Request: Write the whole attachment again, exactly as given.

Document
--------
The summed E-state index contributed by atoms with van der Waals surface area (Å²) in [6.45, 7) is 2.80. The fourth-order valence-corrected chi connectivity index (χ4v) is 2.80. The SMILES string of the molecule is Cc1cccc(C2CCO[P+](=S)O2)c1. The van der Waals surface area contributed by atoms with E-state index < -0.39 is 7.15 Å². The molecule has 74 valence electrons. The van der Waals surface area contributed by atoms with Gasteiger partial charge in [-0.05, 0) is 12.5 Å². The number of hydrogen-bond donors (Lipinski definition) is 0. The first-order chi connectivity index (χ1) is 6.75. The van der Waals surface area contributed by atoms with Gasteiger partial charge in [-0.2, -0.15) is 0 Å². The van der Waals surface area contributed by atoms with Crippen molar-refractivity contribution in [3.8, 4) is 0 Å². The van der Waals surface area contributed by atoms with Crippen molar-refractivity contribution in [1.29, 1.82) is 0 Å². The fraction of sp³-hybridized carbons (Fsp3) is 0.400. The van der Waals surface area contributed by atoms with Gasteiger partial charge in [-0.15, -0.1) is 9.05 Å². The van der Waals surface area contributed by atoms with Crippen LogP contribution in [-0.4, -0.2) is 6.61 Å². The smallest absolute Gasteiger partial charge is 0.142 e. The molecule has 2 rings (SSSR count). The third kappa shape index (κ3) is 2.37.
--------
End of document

The summed E-state index contributed by atoms with van der Waals surface area (Å²) in [6.45, 7) is 2.80. The fourth-order valence-corrected chi connectivity index (χ4v) is 2.80. The SMILES string of the molecule is Cc1cccc(C2CCO[P+](=S)O2)c1. The van der Waals surface area contributed by atoms with E-state index < -0.39 is 7.15 Å². The molecule has 74 valence electrons. The van der Waals surface area contributed by atoms with Gasteiger partial charge in [-0.05, 0) is 12.5 Å². The number of hydrogen-bond donors (Lipinski definition) is 0. The first-order chi connectivity index (χ1) is 6.75. The van der Waals surface area contributed by atoms with Gasteiger partial charge in [-0.2, -0.15) is 0 Å². The van der Waals surface area contributed by atoms with Crippen molar-refractivity contribution in [3.8, 4) is 0 Å². The van der Waals surface area contributed by atoms with Crippen molar-refractivity contribution in [1.29, 1.82) is 0 Å². The fraction of sp³-hybridized carbons (Fsp3) is 0.400. The van der Waals surface area contributed by atoms with Gasteiger partial charge in [-0.15, -0.1) is 9.05 Å². The van der Waals surface area contributed by atoms with Crippen LogP contribution in [-0.4, -0.2) is 6.61 Å². The smallest absolute Gasteiger partial charge is 0.142 e. The molecule has 2 rings (SSSR count). The third kappa shape index (κ3) is 2.37.